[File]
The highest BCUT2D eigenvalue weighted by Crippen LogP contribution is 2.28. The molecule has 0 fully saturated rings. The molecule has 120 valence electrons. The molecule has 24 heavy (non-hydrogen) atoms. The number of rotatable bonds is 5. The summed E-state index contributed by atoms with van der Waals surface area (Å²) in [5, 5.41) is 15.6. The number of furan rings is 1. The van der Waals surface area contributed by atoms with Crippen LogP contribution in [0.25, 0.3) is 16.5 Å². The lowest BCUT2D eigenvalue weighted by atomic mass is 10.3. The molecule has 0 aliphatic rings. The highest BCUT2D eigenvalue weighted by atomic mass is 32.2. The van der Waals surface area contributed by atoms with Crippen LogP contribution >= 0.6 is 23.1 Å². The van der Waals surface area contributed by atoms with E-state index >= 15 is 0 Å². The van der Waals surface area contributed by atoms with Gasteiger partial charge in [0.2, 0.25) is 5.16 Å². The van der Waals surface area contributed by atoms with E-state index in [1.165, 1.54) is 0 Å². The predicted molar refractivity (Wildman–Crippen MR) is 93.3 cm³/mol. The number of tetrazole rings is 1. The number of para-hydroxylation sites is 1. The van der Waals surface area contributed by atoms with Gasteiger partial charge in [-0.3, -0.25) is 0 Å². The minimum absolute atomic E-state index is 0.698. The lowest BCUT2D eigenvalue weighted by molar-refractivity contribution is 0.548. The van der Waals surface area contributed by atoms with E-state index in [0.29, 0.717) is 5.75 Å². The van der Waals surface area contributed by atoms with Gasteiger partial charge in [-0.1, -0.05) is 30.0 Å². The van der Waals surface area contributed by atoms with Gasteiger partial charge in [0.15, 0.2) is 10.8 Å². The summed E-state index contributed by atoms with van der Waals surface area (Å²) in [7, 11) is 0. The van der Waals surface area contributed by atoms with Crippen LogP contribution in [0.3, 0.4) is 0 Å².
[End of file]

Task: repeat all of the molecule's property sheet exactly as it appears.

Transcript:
The highest BCUT2D eigenvalue weighted by Crippen LogP contribution is 2.28. The molecule has 0 fully saturated rings. The molecule has 120 valence electrons. The molecule has 24 heavy (non-hydrogen) atoms. The number of rotatable bonds is 5. The summed E-state index contributed by atoms with van der Waals surface area (Å²) in [5, 5.41) is 15.6. The number of furan rings is 1. The van der Waals surface area contributed by atoms with Crippen LogP contribution in [0.25, 0.3) is 16.5 Å². The lowest BCUT2D eigenvalue weighted by atomic mass is 10.3. The molecule has 0 aliphatic rings. The highest BCUT2D eigenvalue weighted by atomic mass is 32.2. The van der Waals surface area contributed by atoms with Crippen LogP contribution >= 0.6 is 23.1 Å². The van der Waals surface area contributed by atoms with E-state index >= 15 is 0 Å². The van der Waals surface area contributed by atoms with Gasteiger partial charge in [0.2, 0.25) is 5.16 Å². The van der Waals surface area contributed by atoms with E-state index in [1.165, 1.54) is 0 Å². The predicted molar refractivity (Wildman–Crippen MR) is 93.3 cm³/mol. The number of tetrazole rings is 1. The number of para-hydroxylation sites is 1. The van der Waals surface area contributed by atoms with Gasteiger partial charge in [-0.3, -0.25) is 0 Å². The minimum absolute atomic E-state index is 0.698. The lowest BCUT2D eigenvalue weighted by molar-refractivity contribution is 0.548. The van der Waals surface area contributed by atoms with E-state index in [0.29, 0.717) is 5.75 Å². The van der Waals surface area contributed by atoms with Gasteiger partial charge in [-0.1, -0.05) is 30.0 Å². The van der Waals surface area contributed by atoms with Gasteiger partial charge in [0.15, 0.2) is 10.8 Å². The summed E-state index contributed by atoms with van der Waals surface area (Å²) in [7, 11) is 0. The van der Waals surface area contributed by atoms with Crippen LogP contribution in [0.3, 0.4) is 0 Å².